Like Joseph McCarthy in the early 1950s, Donald Trump has become the standard bearer of the right wing of the Republican Party. Both rose to prominence by pushing conspiracy theories. McCarthy argued that the State Department and the whole federal government were full of Communists, while Trump began the new phase of his career by suggesting that President Obama was not born in Hawaii, and continues to hint that the President has some unexplained connection to Islam. Both surprised the Republican party and the nation by the resonance their extreme claims found in the heartland—even among many working class Democrats, as well as Republicans. And ultimately, both became involved in a confrontation with their own party. McCarthy’s confrontation led to his downfall. The last phase of Trump’s confrontation with his party establishment began last week, and its outcome remains uncertain.
When Joseph McCarthy, a junior Senator from Wisconsin, announced in February 1950 in Wheeling, West Virginia that he had a list of Communists knowingly employed by the State Department, he created a sensation. Like Donald Trump, McCarthy made one sweeping charge after another—none of which ever proved to be true. But despite numerous newspaper stories and Congressional investigations debunking his charges, his popularity only seemed to grow. He proved himself a national political power in the Congressional elections of 1950, when he helped defeat several relatively liberal candidates. The leadership of the Republican Party, increasingly desperate after nearly 20 years out of power, encouraged his attacks, and in the 1952 campaign, Dwight Eisenhower refused to repudiate McCarthy or anything that he had said. The Republicans won control of Congress as well as the White House that year, and McCarthy became the chairman of a powerful Senate committee.
McCarthy by this time had developed a tactic of not only accusing various left-wingers of Communist associations, but also of arguing that anyone who opposed him was a witting or unwitting dupe of the Communist conspiracy. With the Republicans back in office, their leadership expected McCarthy to confine his attacks to Democrats—but such was not to be the case. McCarthy and his Senate staff, led by Roy Cohn—later a friend of Donald Trump’s—continued finding supposed Communist influence in various government agencies. Then they stumbled upon the case of an Army dentist, Captain Irving Peress, who had refused to answer questions about his political affiliations before entering the Army. It took some months for the Army to discharge him as politically undesirable, and before it had done so, Peress was routinely promoted to major. McCarthy immediately announced that this proved a Communist conspiracy within the Army, dedicated to harboring and promoting subversives. He demanded that the Army furnish the names of everyone involved in the promotion and publicly berated the Secretary of the Army. This led to the televised “Army-McCarthy hearings,” which finally discredited him. A plurality of the Republicans in the Senate joined in censuring his conduct, and he never recovered. He died less than three years later.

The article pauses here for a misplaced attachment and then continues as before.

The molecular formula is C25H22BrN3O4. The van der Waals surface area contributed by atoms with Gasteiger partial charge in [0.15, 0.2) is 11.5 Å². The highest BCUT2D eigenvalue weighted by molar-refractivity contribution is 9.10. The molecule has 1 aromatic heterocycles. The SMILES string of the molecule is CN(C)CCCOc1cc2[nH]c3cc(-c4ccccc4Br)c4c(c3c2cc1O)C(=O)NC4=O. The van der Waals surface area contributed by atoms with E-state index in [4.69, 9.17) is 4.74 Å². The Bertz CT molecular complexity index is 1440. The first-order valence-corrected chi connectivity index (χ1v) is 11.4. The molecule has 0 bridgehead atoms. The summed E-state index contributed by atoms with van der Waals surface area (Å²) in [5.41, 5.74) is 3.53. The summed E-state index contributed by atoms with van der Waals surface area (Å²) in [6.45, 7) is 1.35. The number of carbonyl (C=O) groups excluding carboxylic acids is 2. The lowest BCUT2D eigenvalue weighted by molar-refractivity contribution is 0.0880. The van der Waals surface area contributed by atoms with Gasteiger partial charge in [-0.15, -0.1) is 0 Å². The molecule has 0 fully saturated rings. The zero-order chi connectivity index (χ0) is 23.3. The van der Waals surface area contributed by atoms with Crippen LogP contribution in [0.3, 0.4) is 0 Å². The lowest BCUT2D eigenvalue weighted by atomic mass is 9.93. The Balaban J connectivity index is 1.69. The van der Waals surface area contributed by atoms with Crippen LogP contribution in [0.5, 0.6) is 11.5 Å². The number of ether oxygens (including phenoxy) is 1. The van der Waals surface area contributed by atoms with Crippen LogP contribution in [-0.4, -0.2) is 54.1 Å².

Trump’s appointment of Steven Bannon of breitbnart.com to run his presidential campaign represents a final break with the Republican establishment. With only a few exceptions such as the elder members of the Bush family, that establishment had rallied around Trump for the same reason that leading Republicans failed to confront McCarthy: he has too much popular appeal, especially among their own base. Since the convention the papers have been filled with hopeful stories about Trump’s possible “pivot,” his transformation into a normal, respectable presidential candidate who would do what the party elders wanted. According to a New York Times story that evidently stung Trump, his own campaign leadership asked him to change his strategy a couple of weeks ago in an “intervention”—but he refused. (Oddly, while McCarthy was an alcoholic, Trump reportedly does not drink at all.) Instead, Trump hired Bannon, a leading figure within the populist, ultra-right faction of the Republicans represented by Breitbart, the Drudge report, and Rush Limbaugh. Just as McCarthy began to accuse the Eisenhower Administration, too, of coddling Communists, Bannon and company have labelled mainstream Republicans as RINOS, Republicans in name only. Bannon was a key figure in the primary defeat of Republican House Whip Eric Cantor in 2014, and he supported Paul Ryan’s primary opponent this year. Trump has in effect signaled the Republican Party, from Paul Ryan on down, that if he is elected they will either toe his line or face the wrath of Trump voters.
That Trump actually secured the Republican nomination shows how weak the party leadership has become. McCarthy was a national political power for four years, but he did not run for President I952 or seek the vice-presidential nomination and there was never any evidence that he could have secured the nomination. Trump, on the other hand, made short work of this year’s leading Republicans, none of whom came close to matching his appeal. He is now trailing Hillary Clinton by substantial margins in the polls, however, and the appointment of Bannon, I suspect, will start a hemorrhage of leading Republicans from his campaign. They will turn against Trump, I suspect, for the same reason the Republicans turned against McCarthy in 1954—because their own political survival is at stake. That will not be the last of Trump or the forces he represents. The Frankenstein the Republican leadership helped to create in the Bill Clinton and Obama Administrations is too large and healthy to be slain quickly. But if Trump loses very badly, it may turn out that this new eruption of the paranoid style of American politics—a term coined in response to McCarthy—has passed its peak.